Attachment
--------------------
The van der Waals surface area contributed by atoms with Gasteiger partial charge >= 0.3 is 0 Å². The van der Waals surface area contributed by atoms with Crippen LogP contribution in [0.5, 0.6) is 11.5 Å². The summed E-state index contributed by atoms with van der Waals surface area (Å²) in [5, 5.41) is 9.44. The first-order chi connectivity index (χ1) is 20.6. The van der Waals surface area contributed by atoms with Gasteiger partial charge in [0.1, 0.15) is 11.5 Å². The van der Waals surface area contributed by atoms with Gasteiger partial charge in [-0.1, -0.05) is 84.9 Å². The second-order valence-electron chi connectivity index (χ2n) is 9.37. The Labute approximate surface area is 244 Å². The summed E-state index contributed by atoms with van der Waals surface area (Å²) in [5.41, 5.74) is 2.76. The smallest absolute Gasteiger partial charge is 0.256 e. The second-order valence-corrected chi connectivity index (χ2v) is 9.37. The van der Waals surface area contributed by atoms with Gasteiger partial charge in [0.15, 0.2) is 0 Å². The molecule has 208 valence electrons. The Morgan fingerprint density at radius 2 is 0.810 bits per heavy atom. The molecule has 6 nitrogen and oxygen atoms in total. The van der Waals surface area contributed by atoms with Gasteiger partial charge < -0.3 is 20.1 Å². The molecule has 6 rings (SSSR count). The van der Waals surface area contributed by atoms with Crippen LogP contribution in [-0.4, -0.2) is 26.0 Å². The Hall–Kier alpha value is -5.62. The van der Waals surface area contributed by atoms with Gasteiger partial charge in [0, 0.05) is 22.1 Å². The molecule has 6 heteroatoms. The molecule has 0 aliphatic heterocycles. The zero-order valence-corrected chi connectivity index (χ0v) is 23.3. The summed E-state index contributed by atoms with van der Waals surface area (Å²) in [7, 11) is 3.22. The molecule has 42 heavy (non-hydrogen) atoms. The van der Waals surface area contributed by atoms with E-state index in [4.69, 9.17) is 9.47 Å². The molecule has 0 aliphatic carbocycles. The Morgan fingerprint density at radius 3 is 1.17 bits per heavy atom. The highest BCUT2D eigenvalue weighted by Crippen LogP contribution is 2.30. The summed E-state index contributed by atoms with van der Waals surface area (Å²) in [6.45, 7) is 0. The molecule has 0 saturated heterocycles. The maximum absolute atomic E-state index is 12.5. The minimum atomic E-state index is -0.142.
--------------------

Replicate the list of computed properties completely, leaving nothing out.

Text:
The van der Waals surface area contributed by atoms with Gasteiger partial charge >= 0.3 is 0 Å². The van der Waals surface area contributed by atoms with Crippen LogP contribution in [0.5, 0.6) is 11.5 Å². The summed E-state index contributed by atoms with van der Waals surface area (Å²) in [5, 5.41) is 9.44. The first-order chi connectivity index (χ1) is 20.6. The van der Waals surface area contributed by atoms with Gasteiger partial charge in [0.1, 0.15) is 11.5 Å². The van der Waals surface area contributed by atoms with Gasteiger partial charge in [-0.1, -0.05) is 84.9 Å². The second-order valence-electron chi connectivity index (χ2n) is 9.37. The Labute approximate surface area is 244 Å². The summed E-state index contributed by atoms with van der Waals surface area (Å²) in [5.41, 5.74) is 2.76. The smallest absolute Gasteiger partial charge is 0.256 e. The second-order valence-corrected chi connectivity index (χ2v) is 9.37. The van der Waals surface area contributed by atoms with Gasteiger partial charge in [0.15, 0.2) is 0 Å². The molecule has 208 valence electrons. The Morgan fingerprint density at radius 2 is 0.810 bits per heavy atom. The molecule has 6 nitrogen and oxygen atoms in total. The van der Waals surface area contributed by atoms with Gasteiger partial charge < -0.3 is 20.1 Å². The molecule has 6 rings (SSSR count). The van der Waals surface area contributed by atoms with Crippen LogP contribution in [-0.4, -0.2) is 26.0 Å². The Hall–Kier alpha value is -5.62. The van der Waals surface area contributed by atoms with Gasteiger partial charge in [0, 0.05) is 22.1 Å². The molecule has 6 heteroatoms. The molecule has 0 aliphatic heterocycles. The zero-order valence-corrected chi connectivity index (χ0v) is 23.3. The summed E-state index contributed by atoms with van der Waals surface area (Å²) in [7, 11) is 3.22. The molecule has 42 heavy (non-hydrogen) atoms. The van der Waals surface area contributed by atoms with E-state index in [4.69, 9.17) is 9.47 Å². The molecule has 0 aliphatic carbocycles. The Morgan fingerprint density at radius 3 is 1.17 bits per heavy atom. The highest BCUT2D eigenvalue weighted by Crippen LogP contribution is 2.30. The summed E-state index contributed by atoms with van der Waals surface area (Å²) in [6.45, 7) is 0. The molecule has 0 saturated heterocycles. The maximum absolute atomic E-state index is 12.5. The minimum atomic E-state index is -0.142.